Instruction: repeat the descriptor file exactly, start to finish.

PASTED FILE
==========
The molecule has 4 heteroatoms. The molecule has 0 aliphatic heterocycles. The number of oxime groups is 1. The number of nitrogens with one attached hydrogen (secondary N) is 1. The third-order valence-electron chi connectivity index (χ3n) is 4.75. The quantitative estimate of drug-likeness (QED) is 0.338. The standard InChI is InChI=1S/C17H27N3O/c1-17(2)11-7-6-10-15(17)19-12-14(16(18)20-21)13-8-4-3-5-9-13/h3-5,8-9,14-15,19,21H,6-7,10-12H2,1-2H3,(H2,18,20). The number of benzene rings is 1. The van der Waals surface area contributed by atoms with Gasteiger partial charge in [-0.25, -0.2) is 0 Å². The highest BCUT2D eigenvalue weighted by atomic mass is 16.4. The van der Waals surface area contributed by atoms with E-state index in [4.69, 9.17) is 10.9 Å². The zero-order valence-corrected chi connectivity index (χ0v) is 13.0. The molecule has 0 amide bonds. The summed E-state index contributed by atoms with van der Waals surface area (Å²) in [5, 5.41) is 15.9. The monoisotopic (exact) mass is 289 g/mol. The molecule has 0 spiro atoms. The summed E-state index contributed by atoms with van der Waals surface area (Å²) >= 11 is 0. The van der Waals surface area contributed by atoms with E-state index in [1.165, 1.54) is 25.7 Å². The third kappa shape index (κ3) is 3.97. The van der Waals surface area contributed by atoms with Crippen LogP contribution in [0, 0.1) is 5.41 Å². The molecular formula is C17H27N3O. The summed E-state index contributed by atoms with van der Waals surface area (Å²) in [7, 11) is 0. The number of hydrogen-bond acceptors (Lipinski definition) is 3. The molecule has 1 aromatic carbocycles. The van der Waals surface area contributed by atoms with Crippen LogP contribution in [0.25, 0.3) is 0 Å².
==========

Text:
The molecule has 4 heteroatoms. The molecule has 0 aliphatic heterocycles. The number of oxime groups is 1. The number of nitrogens with one attached hydrogen (secondary N) is 1. The third-order valence-electron chi connectivity index (χ3n) is 4.75. The quantitative estimate of drug-likeness (QED) is 0.338. The standard InChI is InChI=1S/C17H27N3O/c1-17(2)11-7-6-10-15(17)19-12-14(16(18)20-21)13-8-4-3-5-9-13/h3-5,8-9,14-15,19,21H,6-7,10-12H2,1-2H3,(H2,18,20). The number of benzene rings is 1. The van der Waals surface area contributed by atoms with Gasteiger partial charge in [-0.25, -0.2) is 0 Å². The highest BCUT2D eigenvalue weighted by atomic mass is 16.4. The van der Waals surface area contributed by atoms with E-state index in [4.69, 9.17) is 10.9 Å². The zero-order valence-corrected chi connectivity index (χ0v) is 13.0. The molecule has 0 amide bonds. The summed E-state index contributed by atoms with van der Waals surface area (Å²) in [5, 5.41) is 15.9. The monoisotopic (exact) mass is 289 g/mol. The molecule has 0 spiro atoms. The summed E-state index contributed by atoms with van der Waals surface area (Å²) >= 11 is 0. The van der Waals surface area contributed by atoms with E-state index in [1.165, 1.54) is 25.7 Å². The third kappa shape index (κ3) is 3.97. The van der Waals surface area contributed by atoms with Crippen LogP contribution in [0, 0.1) is 5.41 Å². The molecular formula is C17H27N3O. The summed E-state index contributed by atoms with van der Waals surface area (Å²) in [7, 11) is 0. The number of hydrogen-bond acceptors (Lipinski definition) is 3. The molecule has 1 aromatic carbocycles. The van der Waals surface area contributed by atoms with Crippen LogP contribution in [0.25, 0.3) is 0 Å².